tution, which guarantees the right to 
bear arms. The NRA will spend any 
sum to destroy politicians who op- 
pose it. The result is a wimpish U.S. 
Congress that refused to tighten gun 
control laws even after a mentally 
ill young man used a semiautomatic 
assault rifle to slaughter 20 first- 
graders at Sandy Hook Elementary 
School in Connecticut in 2012. 

Don’t blame the NRA — ordinary 
Americans love their guns, said Dan- 
iel Eallon in The Sydney Morning 
Herald. About one-third of them 
own firearms, and many who don’t nevertheless “equate gun 
ownership with freedom.” We Australians responded to a single 
tragedy by saying nobody should have the right to inflict mass 
casualties, yet “the staggering fact is that the more mass shoot- 
ings there are in the U.S., the more gun sales go up in response.” 

Let’s not get too smug, said Lenore Taylor in The Guardian (U.K.). 
While we Australians have been “basking in international accla- 
mation,” our gun lobby “has been quietly scratching away at 
the restrictions.” Four states have scrapped the 28-day waiting 
period for purchases of second and third firearms. And the gov- 
ernment has backtracked on a proposal to ban a new hybrid 
import that can fire seven shots in rapid succession but because 
of a technicality doesn’t fall under the original ban. “Australia’s 
gun control debate is igniting again,” and this time, we can’t be 
sure which side will win. 

Australia bought back and destroyed 661,000 guns in 1996. 


What happens 
when the rubles 
run out? 

Vladimir Ryzhkov 

The Moscow Times 

Why do Russians love President Vladimir Putin 
so? asked Vladimir Ryzhkov. Much is made of 
his masterful control of propaganda and the way 
he portrays himself as a shirtless superhero, and 
there’s no discounting the nationalistic pride Putin 
inspired by annexing Crimea. But the real secret to 
his popularity is “the unprecedented prosperity” 
Russians have achieved under his 16-year rule. 
Russians remember “the squalor of Soviet life,” 
with its constant shortages, as well as “the poverty 
and chaos” of the post-Soviet period. The Putin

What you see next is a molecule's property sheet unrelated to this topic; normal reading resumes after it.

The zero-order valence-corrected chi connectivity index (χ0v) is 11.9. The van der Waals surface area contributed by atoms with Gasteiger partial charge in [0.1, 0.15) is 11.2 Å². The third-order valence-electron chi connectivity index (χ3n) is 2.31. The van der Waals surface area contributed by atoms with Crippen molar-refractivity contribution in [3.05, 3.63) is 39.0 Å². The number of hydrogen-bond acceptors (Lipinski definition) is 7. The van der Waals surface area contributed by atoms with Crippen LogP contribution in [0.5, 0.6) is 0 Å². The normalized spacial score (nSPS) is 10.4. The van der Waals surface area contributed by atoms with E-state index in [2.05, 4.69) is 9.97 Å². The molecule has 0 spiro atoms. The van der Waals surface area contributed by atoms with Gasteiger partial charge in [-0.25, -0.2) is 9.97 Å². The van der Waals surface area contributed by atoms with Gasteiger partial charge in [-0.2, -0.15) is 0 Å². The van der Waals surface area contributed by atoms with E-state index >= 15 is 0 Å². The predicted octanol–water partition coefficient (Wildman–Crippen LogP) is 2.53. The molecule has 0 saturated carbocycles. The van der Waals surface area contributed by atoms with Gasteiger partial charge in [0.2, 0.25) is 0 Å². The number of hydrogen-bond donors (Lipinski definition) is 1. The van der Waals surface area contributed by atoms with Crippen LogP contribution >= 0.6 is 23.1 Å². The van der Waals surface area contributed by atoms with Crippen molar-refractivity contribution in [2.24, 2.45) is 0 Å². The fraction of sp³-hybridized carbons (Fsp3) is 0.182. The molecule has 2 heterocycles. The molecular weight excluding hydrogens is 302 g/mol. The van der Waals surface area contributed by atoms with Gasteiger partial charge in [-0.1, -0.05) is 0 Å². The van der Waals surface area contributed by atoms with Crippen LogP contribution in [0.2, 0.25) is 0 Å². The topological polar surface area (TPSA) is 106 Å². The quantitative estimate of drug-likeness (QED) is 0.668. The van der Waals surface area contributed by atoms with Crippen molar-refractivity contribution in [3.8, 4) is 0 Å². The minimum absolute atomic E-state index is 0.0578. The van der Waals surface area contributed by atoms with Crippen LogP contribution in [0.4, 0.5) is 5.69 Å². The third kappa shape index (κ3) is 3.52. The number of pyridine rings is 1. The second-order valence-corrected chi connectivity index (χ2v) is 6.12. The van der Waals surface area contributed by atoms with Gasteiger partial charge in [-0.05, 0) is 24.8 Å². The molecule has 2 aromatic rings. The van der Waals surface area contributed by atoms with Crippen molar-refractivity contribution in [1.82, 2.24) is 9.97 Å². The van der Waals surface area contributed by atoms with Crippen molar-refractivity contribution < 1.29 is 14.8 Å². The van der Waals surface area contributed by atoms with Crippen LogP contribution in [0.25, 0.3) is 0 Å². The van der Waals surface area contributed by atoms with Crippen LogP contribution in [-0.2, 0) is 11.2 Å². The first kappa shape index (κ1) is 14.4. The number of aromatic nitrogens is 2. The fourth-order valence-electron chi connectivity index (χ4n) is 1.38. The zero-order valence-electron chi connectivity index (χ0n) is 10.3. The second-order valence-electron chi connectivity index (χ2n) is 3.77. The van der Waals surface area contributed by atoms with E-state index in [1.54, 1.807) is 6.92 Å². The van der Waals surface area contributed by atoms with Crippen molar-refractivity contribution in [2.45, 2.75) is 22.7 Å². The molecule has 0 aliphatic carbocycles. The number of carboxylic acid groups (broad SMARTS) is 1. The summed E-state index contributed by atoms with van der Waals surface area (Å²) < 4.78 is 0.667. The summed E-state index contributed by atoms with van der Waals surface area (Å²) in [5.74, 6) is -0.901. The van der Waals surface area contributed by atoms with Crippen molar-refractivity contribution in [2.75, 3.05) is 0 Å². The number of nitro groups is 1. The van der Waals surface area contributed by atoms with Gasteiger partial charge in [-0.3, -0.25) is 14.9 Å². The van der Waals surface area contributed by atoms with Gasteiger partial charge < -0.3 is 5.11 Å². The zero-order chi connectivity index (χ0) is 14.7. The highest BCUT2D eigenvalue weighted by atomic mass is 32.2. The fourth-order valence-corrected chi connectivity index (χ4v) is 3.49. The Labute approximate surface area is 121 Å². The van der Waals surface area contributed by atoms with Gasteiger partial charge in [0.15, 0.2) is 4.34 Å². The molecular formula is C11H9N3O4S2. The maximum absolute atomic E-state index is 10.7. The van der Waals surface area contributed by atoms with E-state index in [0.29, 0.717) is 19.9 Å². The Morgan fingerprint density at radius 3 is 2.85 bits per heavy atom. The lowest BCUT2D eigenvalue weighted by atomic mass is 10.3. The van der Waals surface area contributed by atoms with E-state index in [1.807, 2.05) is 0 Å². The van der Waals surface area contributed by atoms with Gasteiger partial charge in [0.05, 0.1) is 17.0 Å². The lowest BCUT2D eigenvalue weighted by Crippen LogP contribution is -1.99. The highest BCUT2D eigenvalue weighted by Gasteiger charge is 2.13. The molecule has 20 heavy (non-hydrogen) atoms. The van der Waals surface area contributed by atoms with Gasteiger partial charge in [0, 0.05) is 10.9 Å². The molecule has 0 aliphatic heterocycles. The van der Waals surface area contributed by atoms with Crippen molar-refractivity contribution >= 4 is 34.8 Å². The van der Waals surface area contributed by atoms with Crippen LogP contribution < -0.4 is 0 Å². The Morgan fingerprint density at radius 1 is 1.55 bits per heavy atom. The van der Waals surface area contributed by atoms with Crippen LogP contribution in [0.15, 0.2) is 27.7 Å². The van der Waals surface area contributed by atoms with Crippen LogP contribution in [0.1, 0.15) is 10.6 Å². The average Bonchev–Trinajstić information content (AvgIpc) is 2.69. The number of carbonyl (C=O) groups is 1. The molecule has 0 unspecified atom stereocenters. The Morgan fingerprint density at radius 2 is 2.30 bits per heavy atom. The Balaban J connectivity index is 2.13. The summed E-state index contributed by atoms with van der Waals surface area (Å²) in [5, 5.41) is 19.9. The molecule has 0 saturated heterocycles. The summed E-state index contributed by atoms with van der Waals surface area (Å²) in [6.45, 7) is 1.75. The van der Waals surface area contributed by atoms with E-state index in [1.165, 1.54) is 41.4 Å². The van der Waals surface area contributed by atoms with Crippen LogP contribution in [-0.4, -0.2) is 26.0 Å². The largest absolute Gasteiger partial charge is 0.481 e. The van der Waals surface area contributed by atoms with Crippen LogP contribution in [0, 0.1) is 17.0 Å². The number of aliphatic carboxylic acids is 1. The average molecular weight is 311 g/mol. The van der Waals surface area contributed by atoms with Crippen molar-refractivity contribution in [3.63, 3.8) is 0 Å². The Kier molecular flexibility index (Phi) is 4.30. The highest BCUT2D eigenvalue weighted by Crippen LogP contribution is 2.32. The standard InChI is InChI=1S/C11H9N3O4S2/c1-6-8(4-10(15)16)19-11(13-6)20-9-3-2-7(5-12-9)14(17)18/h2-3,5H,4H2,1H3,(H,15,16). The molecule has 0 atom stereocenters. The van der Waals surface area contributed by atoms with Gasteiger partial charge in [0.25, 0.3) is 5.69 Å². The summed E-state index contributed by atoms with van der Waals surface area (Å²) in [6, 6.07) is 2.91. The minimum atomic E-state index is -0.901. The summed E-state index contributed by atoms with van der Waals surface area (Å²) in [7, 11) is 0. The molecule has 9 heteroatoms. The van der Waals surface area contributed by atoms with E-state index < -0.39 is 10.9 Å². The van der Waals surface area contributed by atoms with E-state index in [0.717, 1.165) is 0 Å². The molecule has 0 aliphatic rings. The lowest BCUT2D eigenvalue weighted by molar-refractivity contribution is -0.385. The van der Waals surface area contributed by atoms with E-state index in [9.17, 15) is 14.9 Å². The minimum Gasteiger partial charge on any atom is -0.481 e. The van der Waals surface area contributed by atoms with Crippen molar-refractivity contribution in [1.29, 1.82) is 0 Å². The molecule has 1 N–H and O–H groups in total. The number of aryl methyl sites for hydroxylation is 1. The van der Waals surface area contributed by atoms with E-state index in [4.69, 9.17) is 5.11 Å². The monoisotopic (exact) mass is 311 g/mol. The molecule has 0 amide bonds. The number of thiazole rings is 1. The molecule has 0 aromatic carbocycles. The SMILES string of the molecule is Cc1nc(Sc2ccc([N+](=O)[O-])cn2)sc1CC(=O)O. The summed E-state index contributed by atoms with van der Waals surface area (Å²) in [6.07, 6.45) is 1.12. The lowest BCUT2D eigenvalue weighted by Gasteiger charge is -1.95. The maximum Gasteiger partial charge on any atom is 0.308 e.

era, by contrast, has been a time of rising incomes, 
easily obtainable loans, and shelves groaning with 

consumer goods — a true “economic miracle” 
made possible by soaring oil revenues. Some ana- 
lysts say Russians have never had it so good in 
their country’s entire 1,000-year history. But now 
the good times are coming to an end. For the past 
few years, Russia has been sliding from recession 
to recession. Oil prices have tanked, and gold 
and currency reserves have evaporated. Average 
monthly salaries are half what they were just two 
years ago. Will Russians begin demonstrating? 
Putin has never yet had to deal with the anger of 
the hungry Russian mob. Will he respond “with 
greater repression”? Will they love him then? 


the Iran deal 
is pointless 


Yedioth Ahronoth 

Israeli Prime Minister Benjamin Netanyahu was 
right to oppose President Obama’s Iran deal, said 
Ben-Dror Yemini, but he is wrong to continue op- 
posing it. Does that sound counterintuitive? The 
key lies in the difference between being right and 
being smart. The Iran deal was a “capitulation” 
by a democratic superpower to a country ruled by 
“a small, backward minority” of theocrats. Iran 
may be set back slightly in its nuclear efforts, but 
it is not thwarted entirely. It will continue spon- 
soring terrorist groups and holding rallies where 
mobs shout “Death to America, death to Israel.” 
But to continue to call for the U.S. Congress to 

block the deal is pointless, because other Western 
countries have already lifted their sanctions and 
are sending trade delegations to meet with the 
regime. The money is flowing. Recruiting Demo- 
cratic senators to vote against the deal won’t 
hurt Iran but will divide American Jewry. At this 
point, Netanyahu needs to let go of his ego and 
consider Israel’s national interests. The deal is bad, 
but given that it’s done, we “need to cooperate 
with the American administration to minimize 
the damage.” Instead, Netanyahu is pushing the 
diplomatic crisis between Israel and the U.S. to a 
place of “unfathomable hostility.” 

THE WEEK September 11, 2015 



6ac ®CBS F<B( ^ 



Think It Up 



Super School 

W E^nMobil 

Think It Up is a program of the Entertainment Industry Foundation (EIF), a 501(c)(3) charitable organization.